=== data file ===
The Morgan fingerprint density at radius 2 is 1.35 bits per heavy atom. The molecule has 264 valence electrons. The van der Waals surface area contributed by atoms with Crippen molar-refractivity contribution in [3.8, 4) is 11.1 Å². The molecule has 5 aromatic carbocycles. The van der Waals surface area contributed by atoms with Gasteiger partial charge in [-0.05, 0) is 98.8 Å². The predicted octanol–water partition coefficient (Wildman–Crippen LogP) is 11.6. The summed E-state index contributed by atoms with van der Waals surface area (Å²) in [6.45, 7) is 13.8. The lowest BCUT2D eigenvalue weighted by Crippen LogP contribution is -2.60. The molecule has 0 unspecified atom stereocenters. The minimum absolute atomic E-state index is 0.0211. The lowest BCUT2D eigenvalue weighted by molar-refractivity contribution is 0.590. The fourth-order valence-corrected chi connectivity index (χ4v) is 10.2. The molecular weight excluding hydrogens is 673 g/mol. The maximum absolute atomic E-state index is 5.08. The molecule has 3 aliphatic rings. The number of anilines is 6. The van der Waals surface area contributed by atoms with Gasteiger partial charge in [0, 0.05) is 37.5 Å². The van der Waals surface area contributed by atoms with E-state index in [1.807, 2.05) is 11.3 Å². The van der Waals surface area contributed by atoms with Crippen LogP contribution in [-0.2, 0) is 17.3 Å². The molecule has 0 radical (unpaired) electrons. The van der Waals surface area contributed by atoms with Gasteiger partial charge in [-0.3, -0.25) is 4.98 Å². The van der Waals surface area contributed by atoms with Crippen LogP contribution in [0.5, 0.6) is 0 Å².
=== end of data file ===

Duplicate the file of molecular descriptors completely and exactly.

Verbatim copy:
The Morgan fingerprint density at radius 2 is 1.35 bits per heavy atom. The molecule has 264 valence electrons. The van der Waals surface area contributed by atoms with Crippen molar-refractivity contribution in [3.8, 4) is 11.1 Å². The molecule has 5 aromatic carbocycles. The van der Waals surface area contributed by atoms with Gasteiger partial charge in [-0.05, 0) is 98.8 Å². The predicted octanol–water partition coefficient (Wildman–Crippen LogP) is 11.6. The summed E-state index contributed by atoms with van der Waals surface area (Å²) in [6.45, 7) is 13.8. The lowest BCUT2D eigenvalue weighted by Crippen LogP contribution is -2.60. The molecule has 0 unspecified atom stereocenters. The minimum absolute atomic E-state index is 0.0211. The lowest BCUT2D eigenvalue weighted by molar-refractivity contribution is 0.590. The fourth-order valence-corrected chi connectivity index (χ4v) is 10.2. The molecular weight excluding hydrogens is 673 g/mol. The maximum absolute atomic E-state index is 5.08. The molecule has 3 aliphatic rings. The number of anilines is 6. The van der Waals surface area contributed by atoms with Gasteiger partial charge in [0, 0.05) is 37.5 Å². The van der Waals surface area contributed by atoms with E-state index in [1.807, 2.05) is 11.3 Å². The van der Waals surface area contributed by atoms with Crippen LogP contribution in [-0.2, 0) is 17.3 Å². The molecule has 0 radical (unpaired) electrons. The van der Waals surface area contributed by atoms with Gasteiger partial charge in [-0.3, -0.25) is 4.98 Å². The van der Waals surface area contributed by atoms with Crippen LogP contribution in [0.5, 0.6) is 0 Å².